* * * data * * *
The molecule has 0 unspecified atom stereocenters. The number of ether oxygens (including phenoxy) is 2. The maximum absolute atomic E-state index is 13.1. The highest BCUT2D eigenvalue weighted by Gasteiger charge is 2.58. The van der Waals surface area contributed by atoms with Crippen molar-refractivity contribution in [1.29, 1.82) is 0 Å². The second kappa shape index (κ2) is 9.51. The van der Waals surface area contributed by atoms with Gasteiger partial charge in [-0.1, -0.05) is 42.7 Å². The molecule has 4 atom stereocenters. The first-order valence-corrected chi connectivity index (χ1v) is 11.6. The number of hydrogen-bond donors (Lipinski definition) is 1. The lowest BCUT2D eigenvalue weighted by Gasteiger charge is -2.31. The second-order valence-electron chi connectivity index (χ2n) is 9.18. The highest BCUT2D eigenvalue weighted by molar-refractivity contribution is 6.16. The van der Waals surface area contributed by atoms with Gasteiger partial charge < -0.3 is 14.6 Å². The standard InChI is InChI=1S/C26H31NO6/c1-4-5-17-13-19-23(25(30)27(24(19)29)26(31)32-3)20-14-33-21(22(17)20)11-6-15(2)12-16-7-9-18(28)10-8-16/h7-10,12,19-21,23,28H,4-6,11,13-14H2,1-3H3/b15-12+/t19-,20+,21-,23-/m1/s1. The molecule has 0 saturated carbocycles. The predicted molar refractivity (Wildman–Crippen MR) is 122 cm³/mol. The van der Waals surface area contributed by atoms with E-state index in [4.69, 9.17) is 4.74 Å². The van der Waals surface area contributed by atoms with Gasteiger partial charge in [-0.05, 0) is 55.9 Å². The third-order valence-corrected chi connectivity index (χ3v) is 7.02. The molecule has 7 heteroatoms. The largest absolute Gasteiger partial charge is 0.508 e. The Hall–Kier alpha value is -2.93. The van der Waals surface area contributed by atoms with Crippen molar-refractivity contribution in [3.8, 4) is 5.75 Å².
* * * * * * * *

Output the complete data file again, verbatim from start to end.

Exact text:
The molecule has 0 unspecified atom stereocenters. The number of ether oxygens (including phenoxy) is 2. The maximum absolute atomic E-state index is 13.1. The highest BCUT2D eigenvalue weighted by Gasteiger charge is 2.58. The van der Waals surface area contributed by atoms with Crippen molar-refractivity contribution in [1.29, 1.82) is 0 Å². The second kappa shape index (κ2) is 9.51. The van der Waals surface area contributed by atoms with Gasteiger partial charge in [-0.1, -0.05) is 42.7 Å². The molecule has 4 atom stereocenters. The first-order valence-corrected chi connectivity index (χ1v) is 11.6. The number of hydrogen-bond donors (Lipinski definition) is 1. The lowest BCUT2D eigenvalue weighted by Gasteiger charge is -2.31. The second-order valence-electron chi connectivity index (χ2n) is 9.18. The highest BCUT2D eigenvalue weighted by molar-refractivity contribution is 6.16. The van der Waals surface area contributed by atoms with Gasteiger partial charge < -0.3 is 14.6 Å². The standard InChI is InChI=1S/C26H31NO6/c1-4-5-17-13-19-23(25(30)27(24(19)29)26(31)32-3)20-14-33-21(22(17)20)11-6-15(2)12-16-7-9-18(28)10-8-16/h7-10,12,19-21,23,28H,4-6,11,13-14H2,1-3H3/b15-12+/t19-,20+,21-,23-/m1/s1. The molecule has 0 saturated carbocycles. The predicted molar refractivity (Wildman–Crippen MR) is 122 cm³/mol. The van der Waals surface area contributed by atoms with E-state index in [4.69, 9.17) is 4.74 Å². The van der Waals surface area contributed by atoms with Gasteiger partial charge in [-0.05, 0) is 55.9 Å². The third-order valence-corrected chi connectivity index (χ3v) is 7.02. The molecule has 7 heteroatoms. The largest absolute Gasteiger partial charge is 0.508 e. The Hall–Kier alpha value is -2.93. The van der Waals surface area contributed by atoms with Crippen molar-refractivity contribution in [3.8, 4) is 5.75 Å².